Large Cap Commentary-July 2022
July was a strong month for stocks, in fact it was surprisingly strong. The S&P 500® Index rose over 9% in the month. Coming into July there were many investment pundits who said the market was oversold and was due for a bounce. Many of those pundits said the same thing coming into June and coming into May and …. So, what changed in July?
Part of the explanation for the better performance in the month was due to better-than-expected earnings for some stocks, including those that have large weights in the S&P 500 Index. Companies like Apple, Amazon and Mastercard all posted positive results. Along with those better results came a nice lift in their share prices, with Apple rising nearly 19%, Amazon up 27% and Mastercard up over 12% for the month – not too shabby.
Another reason given for the lift in the market in July was the belief by some investors that inflation was ebbing, allowing the Federal Reserve to ease off the brakes, meaning that interest rates could rise at a more gradual pace than had been expected. Supporting this belief was lower-than-expected results posted by many companies, especially those in retail, as well as the recent pull-back in commodity prices. The biggest poster child for the drop in commodity prices was crude oil, which fell by 11.5% in July. To the degree that 70% of our economy is driven by the consumer, worse results in retail implies that consumers are buying less, thus slowing the economy. Additionally, lower gasoline prices, a function of lower oil prices, implies some of the inflationary pressure we have been seeing may be easing.
President Harry Truman famously said, “Give me a one-handed economist. All my economists say, ‘on the one hand…’, then ‘but on the other…” On the other hand the hopes for lower inflation came with a better-than-expected jobs report. The jobs report showed that employment, rather than declining, had in fact improved and that the unemployment rate in the United States had fallen to a very low 3.5%. To the degree the Federal Reserve would like the economy to slow, or at least show signs of slowing, the data pointed in the other direction and was contrary to the hope of investors that the Fed may back off on its push for higher interest rates.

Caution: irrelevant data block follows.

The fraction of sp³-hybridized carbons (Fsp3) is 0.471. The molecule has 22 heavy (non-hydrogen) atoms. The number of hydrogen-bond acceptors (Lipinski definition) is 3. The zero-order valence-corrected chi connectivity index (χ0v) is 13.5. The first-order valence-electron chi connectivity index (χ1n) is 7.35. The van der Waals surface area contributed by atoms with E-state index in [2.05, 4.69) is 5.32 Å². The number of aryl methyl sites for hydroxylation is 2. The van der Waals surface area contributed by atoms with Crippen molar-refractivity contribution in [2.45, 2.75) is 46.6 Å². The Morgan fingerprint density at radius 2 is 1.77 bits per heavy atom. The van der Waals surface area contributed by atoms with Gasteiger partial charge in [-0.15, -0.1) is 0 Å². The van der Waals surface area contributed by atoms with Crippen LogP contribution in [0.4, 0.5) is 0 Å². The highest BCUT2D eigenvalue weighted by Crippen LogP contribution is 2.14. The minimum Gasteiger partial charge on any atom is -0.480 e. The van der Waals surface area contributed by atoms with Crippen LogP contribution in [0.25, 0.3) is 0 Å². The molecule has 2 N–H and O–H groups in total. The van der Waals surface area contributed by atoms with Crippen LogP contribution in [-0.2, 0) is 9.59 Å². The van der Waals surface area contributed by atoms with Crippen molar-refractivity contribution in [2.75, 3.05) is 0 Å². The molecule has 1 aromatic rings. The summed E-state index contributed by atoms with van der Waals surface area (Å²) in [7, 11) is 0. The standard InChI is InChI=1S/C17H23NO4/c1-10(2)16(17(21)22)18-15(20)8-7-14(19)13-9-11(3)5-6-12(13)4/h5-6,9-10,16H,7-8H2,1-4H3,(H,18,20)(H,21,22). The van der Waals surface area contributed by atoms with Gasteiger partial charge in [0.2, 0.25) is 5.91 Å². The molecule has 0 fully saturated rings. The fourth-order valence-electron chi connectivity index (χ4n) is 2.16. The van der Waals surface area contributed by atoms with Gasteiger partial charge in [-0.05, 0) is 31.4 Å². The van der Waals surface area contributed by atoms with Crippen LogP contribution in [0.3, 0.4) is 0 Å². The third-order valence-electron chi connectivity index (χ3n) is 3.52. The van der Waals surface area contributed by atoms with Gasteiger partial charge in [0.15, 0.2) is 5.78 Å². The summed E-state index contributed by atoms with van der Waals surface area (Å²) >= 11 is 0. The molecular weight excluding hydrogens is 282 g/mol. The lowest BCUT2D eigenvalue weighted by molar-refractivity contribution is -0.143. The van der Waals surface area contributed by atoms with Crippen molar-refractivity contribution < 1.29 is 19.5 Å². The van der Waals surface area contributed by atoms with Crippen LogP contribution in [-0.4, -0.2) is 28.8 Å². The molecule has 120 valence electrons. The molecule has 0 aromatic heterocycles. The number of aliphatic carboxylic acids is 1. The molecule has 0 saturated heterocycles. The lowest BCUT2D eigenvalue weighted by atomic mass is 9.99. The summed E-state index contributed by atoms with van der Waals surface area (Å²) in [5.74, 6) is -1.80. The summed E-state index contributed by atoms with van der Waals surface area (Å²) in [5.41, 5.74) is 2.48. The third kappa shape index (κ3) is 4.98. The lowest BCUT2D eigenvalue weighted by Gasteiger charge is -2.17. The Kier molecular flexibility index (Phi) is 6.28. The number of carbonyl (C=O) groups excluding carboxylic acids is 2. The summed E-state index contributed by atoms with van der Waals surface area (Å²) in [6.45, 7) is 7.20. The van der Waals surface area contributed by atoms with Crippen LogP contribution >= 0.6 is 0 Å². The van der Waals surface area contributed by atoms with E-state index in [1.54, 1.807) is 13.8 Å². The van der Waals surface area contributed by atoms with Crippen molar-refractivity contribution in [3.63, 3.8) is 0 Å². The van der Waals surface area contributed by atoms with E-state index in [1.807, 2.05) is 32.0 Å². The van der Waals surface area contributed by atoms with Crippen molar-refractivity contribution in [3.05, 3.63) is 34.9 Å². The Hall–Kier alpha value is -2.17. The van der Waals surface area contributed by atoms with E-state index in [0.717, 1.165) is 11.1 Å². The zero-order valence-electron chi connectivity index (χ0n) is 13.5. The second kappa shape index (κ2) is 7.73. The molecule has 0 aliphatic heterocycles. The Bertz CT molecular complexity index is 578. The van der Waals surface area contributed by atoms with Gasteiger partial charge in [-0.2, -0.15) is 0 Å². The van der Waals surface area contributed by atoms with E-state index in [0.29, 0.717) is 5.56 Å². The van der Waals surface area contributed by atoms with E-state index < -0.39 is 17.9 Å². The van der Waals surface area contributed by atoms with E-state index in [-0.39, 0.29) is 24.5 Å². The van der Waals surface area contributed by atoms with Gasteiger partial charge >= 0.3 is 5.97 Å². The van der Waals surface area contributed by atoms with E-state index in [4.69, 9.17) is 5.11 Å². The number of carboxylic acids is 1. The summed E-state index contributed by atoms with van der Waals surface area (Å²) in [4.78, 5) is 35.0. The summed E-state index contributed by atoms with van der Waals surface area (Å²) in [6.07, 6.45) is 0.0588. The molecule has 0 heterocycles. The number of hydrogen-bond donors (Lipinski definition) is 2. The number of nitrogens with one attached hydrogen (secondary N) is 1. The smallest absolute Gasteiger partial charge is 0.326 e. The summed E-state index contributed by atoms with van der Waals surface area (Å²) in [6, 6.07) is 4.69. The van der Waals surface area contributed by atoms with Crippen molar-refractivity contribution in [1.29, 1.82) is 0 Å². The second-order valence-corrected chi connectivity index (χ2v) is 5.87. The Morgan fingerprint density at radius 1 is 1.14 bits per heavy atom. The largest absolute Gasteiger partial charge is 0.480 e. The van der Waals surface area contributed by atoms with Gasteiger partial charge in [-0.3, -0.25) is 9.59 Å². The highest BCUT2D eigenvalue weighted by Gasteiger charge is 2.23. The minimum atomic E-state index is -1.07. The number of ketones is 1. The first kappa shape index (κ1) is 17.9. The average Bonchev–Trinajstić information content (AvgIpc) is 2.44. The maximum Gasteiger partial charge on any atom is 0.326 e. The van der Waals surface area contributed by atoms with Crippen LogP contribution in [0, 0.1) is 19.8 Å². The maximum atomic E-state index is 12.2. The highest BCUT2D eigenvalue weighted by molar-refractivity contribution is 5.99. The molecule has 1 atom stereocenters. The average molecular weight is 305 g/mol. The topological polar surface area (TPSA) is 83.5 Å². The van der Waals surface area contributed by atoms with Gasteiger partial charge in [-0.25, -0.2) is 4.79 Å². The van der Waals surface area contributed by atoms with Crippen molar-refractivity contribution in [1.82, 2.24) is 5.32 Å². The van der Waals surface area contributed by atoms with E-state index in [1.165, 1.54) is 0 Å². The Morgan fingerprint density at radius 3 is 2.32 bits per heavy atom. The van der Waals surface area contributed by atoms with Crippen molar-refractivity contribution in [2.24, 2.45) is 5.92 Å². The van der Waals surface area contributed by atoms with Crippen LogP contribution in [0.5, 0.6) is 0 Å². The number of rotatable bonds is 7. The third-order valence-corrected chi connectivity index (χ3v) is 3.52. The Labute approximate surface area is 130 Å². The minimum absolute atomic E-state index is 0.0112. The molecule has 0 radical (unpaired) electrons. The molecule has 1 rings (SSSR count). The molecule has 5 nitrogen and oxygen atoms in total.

So, investors and pundits are debating whether the market strength in July was a head fake, or whether some of the changes in consumer behavior and the decline in commodity prices may signal that inflation indeed is on the decline. Either way, we at Argent Capital will continue to look for companies realizing positive change, whose better long-term prospects are not fully captured in the stocks’ valuation.
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PDF Version: Market Overview July 2022